Trying to figure out what President-elect Donald Trump will actually do once he takes up shop in the Oval Office in January is like trying to travel where angels fear to tread.
Anyone who claims to know with certainty outside Trump’s tight inner circle of about 10 people is at best speculating. Of course, when a new president of an opposing party takes power, things will change. That’s the nature of politics in general and policy in particular. And there will be winners and losers we will eventually score along either ideological or pocket-book metrics.
But there is one big, even YUGE, issue looming that, if Trump gets wrong, could have irreversible consequences over the long term — not just for the U.S. but planet Earth.
No, I am not talking about nuclear winter. Rather, I’m pointing at something that campaign Trump called a Chinese conspiracy. We will soon have a climate change denier in the White House, a man who thinks that humanity spewing carbon emissions into the atmosphere may not be behind the plant’s warming.
Last December, 190 countries including the United States struck a deal to cut carbon emissions between 26 and 28 percent below 2005 levels by 2025.
Since then, enough nations have ratified the deal to make it effective as of early November. Not only has Trump said he wants to back out of the Paris agreement, but he also wants to kill President Barack Obama’s Clean Power Plan, which would have been the point on the spear to meet the carbon emission reductions laid out in the Paris deal.
Trump has also said he favors increases to the U.S. coal, gas, and oil industries, which could very much add to the world’s carbon emission output. Needless to say, alarm bells are sounding all over the world about what Trump’s environmental policies — if realized — could mean to reducing the world’s emissions footprint.
Tea leaf readers are especially concerned about Trump’s selection of Myron Ebell to chair his Environmental Protection Agency transition team. Let’s not sugar coat it. Ebell is a vocal climate change contrarian.
Trump will also find numerous willing GOP lawmakers in the House and Senate who have close ties to the fossil-fuel industry and #NeverClimateChange movement.
Still, backing out of Paris accord isn’t an easy task. The agreement came into legal force on November 4, and the deal’s text says that once a party has joined it — as is the case for America — that nation cannot withdraw for four years.
Still, Trump could withdraw the U.S. in all but name only — by not attending planning meetings, refusing to meet carbon emission targets and withholding its share of financial aid.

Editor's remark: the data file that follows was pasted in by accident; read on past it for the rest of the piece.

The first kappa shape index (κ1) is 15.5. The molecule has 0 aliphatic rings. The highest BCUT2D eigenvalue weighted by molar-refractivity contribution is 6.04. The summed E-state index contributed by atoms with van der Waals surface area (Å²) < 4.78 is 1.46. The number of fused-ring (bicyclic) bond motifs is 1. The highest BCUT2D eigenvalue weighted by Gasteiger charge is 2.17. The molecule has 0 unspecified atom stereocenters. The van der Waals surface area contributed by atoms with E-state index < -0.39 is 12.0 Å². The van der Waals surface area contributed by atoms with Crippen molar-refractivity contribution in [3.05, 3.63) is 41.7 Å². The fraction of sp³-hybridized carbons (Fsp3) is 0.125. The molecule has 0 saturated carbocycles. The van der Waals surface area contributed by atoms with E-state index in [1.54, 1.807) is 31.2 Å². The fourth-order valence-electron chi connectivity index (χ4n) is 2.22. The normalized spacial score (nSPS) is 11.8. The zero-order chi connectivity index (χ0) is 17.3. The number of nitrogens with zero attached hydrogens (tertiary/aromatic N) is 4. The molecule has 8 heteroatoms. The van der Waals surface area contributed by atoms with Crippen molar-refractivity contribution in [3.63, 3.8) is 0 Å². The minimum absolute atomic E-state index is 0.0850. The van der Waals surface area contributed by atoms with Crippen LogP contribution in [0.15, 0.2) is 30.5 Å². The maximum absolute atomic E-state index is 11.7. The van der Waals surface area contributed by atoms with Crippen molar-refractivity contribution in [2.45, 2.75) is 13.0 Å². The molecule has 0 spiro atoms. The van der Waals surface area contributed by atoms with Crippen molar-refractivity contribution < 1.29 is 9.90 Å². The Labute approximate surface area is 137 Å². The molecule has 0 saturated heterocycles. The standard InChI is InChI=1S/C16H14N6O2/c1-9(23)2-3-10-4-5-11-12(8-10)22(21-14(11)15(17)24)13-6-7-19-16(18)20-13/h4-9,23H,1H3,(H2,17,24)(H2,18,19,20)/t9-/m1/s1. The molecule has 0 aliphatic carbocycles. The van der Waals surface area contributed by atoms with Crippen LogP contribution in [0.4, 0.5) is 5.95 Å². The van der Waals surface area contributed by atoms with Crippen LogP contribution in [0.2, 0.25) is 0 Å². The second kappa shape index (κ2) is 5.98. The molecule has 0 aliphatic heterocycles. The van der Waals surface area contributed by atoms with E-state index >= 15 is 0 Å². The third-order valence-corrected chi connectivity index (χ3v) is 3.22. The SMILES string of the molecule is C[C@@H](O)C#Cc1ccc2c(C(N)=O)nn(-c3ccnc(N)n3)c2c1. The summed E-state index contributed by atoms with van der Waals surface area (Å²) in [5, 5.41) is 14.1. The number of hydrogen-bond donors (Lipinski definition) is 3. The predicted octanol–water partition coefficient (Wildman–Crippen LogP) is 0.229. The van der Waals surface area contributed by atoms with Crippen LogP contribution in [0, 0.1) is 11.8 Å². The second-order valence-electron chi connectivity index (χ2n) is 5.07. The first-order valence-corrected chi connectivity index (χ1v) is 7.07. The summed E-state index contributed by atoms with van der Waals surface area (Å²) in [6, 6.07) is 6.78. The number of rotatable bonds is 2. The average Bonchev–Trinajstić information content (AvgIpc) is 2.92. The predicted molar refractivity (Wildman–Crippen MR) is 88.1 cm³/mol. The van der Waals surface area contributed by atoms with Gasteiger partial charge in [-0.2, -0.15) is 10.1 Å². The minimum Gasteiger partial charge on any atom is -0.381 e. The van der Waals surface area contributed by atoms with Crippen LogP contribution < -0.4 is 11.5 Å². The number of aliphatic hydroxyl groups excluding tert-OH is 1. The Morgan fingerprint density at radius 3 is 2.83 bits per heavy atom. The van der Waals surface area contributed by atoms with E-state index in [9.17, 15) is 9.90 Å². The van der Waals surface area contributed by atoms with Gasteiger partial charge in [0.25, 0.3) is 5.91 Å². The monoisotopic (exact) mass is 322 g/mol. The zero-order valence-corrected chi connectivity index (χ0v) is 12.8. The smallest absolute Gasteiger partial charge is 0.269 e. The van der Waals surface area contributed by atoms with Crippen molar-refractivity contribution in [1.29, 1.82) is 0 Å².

Yes, that would amount to breaking international law, but the Paris accord lacks teeth to do anything about it.
Trump could also opt for a splashy accelerated withdrawal of the Paris accord by exiting the United Nations Framework Convention on Climate Change, which could be done in a year.
Either way, the impact of a U.S. withdraw could create a cascading domino effect where other developed nations also decide to withhold cash from developing nations to reduce their emissions.
It could also cause some nations to turn back to initial claims that developed nations are responsible for climate change and thus it is there problem to solve.
While many in the anti-climate change crowd will poo-poo me, here’s the thing: Scientists tell us by the droves that climate change is real and the impacts of dumping all the carbon dioxide and other gases into our atmosphere are irreversible.
If nations do nothing, Earth could be as much as 11 degrees hotter by 2100 when compared to per-industrial revolution temperatures.
Totally ignoring the possibility is akin to playing Russian roulette with humanity. Except most likely there are six bullets in the six shooter. Republicans, do you really want to save a few bucks when the future of the planet’s Eco-system could truly be at stake?
About Dave Dickey
Dickey spent nearly 30 years at University of Illinois at Urbana-Champaign’s NPR member station WILL-AM 580 where he won a dozen Associated Press awards for his reporting. For the past 13 years, he directed Illinois Public Media’s agriculture programming. His weekly column for Big Ag Watch covers agriculture and related issues including politics, government, environment and labor. Email him at firstname.lastname@example.org.
This column reflects the writer’s own opinions and not those of Big Ag Watch